Monday, December 11, 2017

The Red Shoes

The Red Shoes (1948)

(Written and directed by Michael Powell & Emeric Pressburger, starring Moira Shearer, Anton Walbrook and Marius Goring. Winner, 1949 Academy Awards for Best Original Score & Best Art Direction. Not to be confused with the Red Shoe Diaries, the less said about the better.)

Backstage Drama

Based on a Hans Christian Anderson tale about a girl who dances herself to death after slipping into a pair of red shoes, The Red Shoes is a backstage ballet drama, not that you have to be a fan of toe dancing. It recalls a couple of American classics of the 1930s: Stage Door and What Price Hollywood?

It's Ginger Roger's character from Stage Door that sounds a warning all the more poignant in that it proved true in her real life: "At least she'll have a couple of kids to keep her company in her old age. And what'll we have? Some broken-down memories and an old scrapbook which nobody'll look at."

You'll be lucky to have that once you put those red shoes on.

What these movies have in common is the hard choices made by performers. In a broader sense, they are about placing anything ahead of the life God intended for us. If the lives of computer programmers filmed as well as backstage dramas, the same point might be made, so don't think you're off the hook because you don't have an audience.

Technicolor Pygmalion Dream

Vicky can't resist the red shoes.
Technicolor was a demanding and expensive method whose fullest expression enjoyed a relatively short life. The Criterion Collection's restored print is gorgeous (streaming via Filmstruck). From Moira Shearer's glorious red hair to the titular red shoes themselves, the colors are saturated in a way you just don't see anymore. There were many famous Technicolor features (The Wizard of Oz, Gone With the Wind) but The Red Shoes is the definitive example.

The story, like all good morality plays, is simple. Moira Shearer plays Vicky Page, a talented young ballerina noticed by impresario Boris Lermantov, who develops a Pygmalion complex toward the talented beauty. German actor Anton Walbrook brings a self-possessed continental chic to Lermontov that makes his every scene a gem. Beneath the pleasant and assured exterior, though, is a demon of his art.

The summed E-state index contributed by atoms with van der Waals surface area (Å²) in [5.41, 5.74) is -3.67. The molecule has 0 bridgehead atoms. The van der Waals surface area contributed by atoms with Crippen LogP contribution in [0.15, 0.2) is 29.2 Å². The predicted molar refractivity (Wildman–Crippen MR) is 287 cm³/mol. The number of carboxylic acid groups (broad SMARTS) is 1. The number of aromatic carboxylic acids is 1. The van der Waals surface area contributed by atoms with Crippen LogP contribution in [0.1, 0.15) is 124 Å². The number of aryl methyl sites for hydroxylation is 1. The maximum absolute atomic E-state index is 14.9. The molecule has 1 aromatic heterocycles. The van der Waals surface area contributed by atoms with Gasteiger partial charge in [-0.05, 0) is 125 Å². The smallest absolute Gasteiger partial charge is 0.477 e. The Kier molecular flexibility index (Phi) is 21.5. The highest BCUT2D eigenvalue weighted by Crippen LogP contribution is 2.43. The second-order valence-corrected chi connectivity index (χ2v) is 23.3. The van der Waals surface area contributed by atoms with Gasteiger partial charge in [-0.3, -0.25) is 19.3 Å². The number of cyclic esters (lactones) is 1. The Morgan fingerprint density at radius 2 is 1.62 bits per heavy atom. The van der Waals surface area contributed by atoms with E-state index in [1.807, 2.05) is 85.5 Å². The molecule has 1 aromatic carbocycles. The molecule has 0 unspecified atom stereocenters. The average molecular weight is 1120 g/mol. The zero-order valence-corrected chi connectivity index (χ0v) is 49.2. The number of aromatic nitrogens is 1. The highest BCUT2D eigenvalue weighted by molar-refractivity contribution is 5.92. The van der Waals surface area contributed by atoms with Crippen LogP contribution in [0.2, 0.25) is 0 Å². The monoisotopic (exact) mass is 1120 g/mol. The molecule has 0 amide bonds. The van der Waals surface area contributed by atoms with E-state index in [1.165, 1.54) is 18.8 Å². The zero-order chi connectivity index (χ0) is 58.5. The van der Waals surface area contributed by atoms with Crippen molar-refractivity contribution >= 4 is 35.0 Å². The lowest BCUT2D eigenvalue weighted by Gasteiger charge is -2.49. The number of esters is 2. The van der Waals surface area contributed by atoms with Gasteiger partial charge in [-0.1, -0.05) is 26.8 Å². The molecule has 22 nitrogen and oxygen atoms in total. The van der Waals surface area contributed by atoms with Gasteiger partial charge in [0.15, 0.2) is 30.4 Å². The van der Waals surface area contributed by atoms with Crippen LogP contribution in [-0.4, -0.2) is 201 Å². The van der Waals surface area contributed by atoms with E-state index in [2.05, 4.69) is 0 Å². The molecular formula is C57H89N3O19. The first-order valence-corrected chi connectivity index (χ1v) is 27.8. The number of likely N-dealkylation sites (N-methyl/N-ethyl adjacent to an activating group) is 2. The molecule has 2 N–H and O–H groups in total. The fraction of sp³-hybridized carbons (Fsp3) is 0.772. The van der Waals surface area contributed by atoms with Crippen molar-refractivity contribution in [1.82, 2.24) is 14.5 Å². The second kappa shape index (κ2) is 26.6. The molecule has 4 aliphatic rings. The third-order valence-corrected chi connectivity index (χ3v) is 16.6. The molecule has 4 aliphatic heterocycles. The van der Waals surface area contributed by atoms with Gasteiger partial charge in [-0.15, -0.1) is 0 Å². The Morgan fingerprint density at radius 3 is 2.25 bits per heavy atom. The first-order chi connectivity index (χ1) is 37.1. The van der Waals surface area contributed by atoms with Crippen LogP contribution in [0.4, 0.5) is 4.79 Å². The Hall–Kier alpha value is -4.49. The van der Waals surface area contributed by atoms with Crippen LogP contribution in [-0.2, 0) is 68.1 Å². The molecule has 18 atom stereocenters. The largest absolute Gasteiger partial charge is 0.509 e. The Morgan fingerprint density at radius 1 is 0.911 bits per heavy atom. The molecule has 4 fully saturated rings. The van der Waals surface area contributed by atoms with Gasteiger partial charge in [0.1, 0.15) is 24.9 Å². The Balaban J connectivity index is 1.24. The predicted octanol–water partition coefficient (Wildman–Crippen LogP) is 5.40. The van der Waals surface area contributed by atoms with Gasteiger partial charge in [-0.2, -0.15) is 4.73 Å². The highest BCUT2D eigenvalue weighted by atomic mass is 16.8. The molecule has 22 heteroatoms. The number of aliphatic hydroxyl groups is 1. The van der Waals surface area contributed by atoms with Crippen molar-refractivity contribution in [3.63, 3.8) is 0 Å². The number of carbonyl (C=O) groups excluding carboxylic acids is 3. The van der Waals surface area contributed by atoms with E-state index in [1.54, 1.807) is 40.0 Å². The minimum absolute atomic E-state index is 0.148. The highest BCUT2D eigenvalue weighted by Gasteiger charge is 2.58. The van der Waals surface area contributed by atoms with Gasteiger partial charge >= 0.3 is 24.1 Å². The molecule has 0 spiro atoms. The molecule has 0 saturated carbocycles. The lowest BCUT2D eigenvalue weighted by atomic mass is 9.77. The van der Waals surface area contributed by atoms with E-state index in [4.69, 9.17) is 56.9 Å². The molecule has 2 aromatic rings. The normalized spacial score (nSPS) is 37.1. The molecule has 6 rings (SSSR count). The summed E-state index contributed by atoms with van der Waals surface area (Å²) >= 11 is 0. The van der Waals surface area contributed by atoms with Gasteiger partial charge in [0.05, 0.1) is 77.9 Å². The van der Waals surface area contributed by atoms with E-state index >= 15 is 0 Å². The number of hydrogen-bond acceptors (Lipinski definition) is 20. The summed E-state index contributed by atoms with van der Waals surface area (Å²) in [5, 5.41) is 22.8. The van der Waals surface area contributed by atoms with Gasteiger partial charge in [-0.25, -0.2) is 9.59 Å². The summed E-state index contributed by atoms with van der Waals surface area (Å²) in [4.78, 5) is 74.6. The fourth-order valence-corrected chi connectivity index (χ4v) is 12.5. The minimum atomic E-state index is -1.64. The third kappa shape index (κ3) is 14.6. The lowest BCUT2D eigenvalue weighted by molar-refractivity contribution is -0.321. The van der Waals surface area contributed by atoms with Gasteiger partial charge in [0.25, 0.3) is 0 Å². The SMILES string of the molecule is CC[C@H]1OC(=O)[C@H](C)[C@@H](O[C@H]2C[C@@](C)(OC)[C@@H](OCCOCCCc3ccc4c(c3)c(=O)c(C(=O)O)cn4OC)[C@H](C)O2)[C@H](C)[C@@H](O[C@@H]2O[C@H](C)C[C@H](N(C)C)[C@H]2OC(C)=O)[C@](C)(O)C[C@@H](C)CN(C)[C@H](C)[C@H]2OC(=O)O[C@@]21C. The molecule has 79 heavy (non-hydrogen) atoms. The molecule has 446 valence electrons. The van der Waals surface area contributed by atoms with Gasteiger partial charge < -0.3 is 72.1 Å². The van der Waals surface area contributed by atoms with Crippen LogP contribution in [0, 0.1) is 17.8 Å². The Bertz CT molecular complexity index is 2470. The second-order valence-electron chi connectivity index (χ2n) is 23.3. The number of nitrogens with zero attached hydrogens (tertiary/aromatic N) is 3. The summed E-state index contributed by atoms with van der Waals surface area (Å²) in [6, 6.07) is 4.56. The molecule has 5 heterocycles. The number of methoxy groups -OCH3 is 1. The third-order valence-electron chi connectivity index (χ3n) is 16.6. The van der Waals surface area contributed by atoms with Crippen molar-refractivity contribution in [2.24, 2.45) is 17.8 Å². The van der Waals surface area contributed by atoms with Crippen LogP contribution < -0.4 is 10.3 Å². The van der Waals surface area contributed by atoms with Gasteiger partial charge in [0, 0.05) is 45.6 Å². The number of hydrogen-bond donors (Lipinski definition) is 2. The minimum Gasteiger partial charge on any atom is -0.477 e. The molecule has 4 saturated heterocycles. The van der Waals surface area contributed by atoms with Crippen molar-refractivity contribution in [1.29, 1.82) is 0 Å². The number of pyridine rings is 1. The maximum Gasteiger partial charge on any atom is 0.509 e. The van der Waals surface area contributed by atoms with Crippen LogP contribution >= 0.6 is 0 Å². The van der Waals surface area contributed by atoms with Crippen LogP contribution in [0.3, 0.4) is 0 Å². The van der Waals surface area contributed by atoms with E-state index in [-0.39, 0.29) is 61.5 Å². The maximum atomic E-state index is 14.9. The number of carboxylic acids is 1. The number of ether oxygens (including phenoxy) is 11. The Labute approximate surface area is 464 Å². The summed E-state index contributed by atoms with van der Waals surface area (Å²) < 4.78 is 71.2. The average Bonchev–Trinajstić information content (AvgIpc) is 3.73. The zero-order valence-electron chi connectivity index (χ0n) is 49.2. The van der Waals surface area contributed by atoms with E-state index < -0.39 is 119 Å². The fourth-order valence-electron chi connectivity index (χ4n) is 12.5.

He does not demand much from Vicky: just that she denies herself the comfort of human companionship and everything else normal people call "life"  in return for becoming a great dancer.

The brilliant young composer Julian Craster (played by Marius Goring) wrote her star vehicle - a ballet called "The Red Shoes," which he conducts. He challenges Lermontov for Vicky when the young couple fall in love. Vicky gives up her career, Craster pursues his to the neglect of his new wife, and Lermontov bides his time.

And seethes behind his continental chic.

An Entertaining, if Trippy Ballet

To show how much Bears know about ballet, the only thing this one can say is that ballerinas were not made of boiled leather and whipcord  in 1948. Moira Shearer does all the stuff you expect from a gal in a tutu at a weight class above Ginger Rogers.

Much of "The Red Shoes" ballet is performed during the movie. Forget Swan Lake - or Black Swan. It has the look of a musical, with ballerinas in period costume en pointe. The Bear isn't much for ballet, but he enjoyed this ballet-within-the-movie very much.